How to Talk to Teens About Losing an Idol

Reading Time: 2 minutes

Dr. Jennifer Dragonette, PsyD, Newport Academy Executive Director in Northern California, spoke on the San Francisco-based news channel KRON-TV about how to talk to children about tragic events. Parents are often concerned that telling a child about sad news is going to make it worse, says Dr. Dragonette, but it’s essential to talk openly about what happened. She recommends parents approach the topic head on, start with questions, and validate children’s feelings.

Anchor: While adults can process emotions on losing a great basketball player, we have to stop and think how we explain situations like this to children. Earlier today on KRON we talked to Dr. Jennifer Dragonette on having conversations with children when the world loses prominent figures.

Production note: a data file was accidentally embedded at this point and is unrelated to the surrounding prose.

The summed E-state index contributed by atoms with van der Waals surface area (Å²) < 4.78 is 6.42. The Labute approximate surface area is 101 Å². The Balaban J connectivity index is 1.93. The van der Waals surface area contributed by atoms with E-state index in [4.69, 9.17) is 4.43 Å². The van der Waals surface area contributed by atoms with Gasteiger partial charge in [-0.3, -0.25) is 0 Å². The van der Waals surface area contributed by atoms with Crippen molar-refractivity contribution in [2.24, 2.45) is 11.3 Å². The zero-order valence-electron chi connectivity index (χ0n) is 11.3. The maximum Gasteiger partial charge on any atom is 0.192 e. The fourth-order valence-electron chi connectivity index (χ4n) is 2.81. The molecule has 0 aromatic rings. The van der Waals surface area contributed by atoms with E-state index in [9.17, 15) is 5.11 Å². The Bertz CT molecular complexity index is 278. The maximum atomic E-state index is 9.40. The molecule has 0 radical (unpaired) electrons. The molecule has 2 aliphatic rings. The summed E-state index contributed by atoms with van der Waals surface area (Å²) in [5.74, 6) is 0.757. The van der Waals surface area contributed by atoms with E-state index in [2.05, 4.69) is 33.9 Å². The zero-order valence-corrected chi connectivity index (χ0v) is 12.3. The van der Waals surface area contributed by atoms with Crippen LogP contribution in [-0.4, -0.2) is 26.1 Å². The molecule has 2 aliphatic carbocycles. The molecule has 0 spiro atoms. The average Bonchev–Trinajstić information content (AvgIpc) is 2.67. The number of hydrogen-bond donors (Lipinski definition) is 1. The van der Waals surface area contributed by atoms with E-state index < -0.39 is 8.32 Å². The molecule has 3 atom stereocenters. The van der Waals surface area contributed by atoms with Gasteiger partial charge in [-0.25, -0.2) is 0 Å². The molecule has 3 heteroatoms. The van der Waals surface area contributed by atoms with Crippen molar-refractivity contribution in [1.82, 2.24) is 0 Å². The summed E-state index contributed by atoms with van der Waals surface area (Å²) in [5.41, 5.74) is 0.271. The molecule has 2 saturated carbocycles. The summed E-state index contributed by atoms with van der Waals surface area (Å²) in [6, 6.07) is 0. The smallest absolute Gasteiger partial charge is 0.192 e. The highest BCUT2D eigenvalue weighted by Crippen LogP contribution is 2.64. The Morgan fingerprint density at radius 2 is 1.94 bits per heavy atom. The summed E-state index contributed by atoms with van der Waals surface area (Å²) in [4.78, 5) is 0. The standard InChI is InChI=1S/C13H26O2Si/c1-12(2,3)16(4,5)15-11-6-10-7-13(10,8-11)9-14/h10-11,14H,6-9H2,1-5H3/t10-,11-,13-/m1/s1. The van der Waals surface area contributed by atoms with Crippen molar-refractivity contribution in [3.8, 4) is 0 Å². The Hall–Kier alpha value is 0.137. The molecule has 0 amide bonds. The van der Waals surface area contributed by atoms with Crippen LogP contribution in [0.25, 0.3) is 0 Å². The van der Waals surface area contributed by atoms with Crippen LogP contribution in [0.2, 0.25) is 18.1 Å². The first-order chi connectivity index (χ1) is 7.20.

Dr. Dragonette: ‘First of all, we do need to not be afraid to talk to our children about sad events like this. Sometimes I think parents have the misperception that telling a child about sad news or being willing to talk about it could make it worst but in fact they need us to be there for them and to be able to talk openly about what happened.

I’d recommend parents approach it head-on, assume that children will be able to access this information on their own- even if it is not the parent, and understand that what they need right now is to have validation for their feelings and what they are experiencing.

I would recommend that parents start with questions of “how are you impacted by this?”, “How is this sitting with you?”., to be able to frame that grief really comes and goes. Particularly with children it might not be a linear type of grief, it might not be the worst in the beginning and then increasingly easier as time goes on. Grief can pop up unexpectedly. Another thing to be aware of is that if a family also experienced death or loss this can trigger those feelings and can make old losses come to the surface again.

We obviously don’t want to overload on exposure to it but being willing to have that conversation with your child about you know, this is something really hard that happen and that this is hard for me too and I am impacted by it.’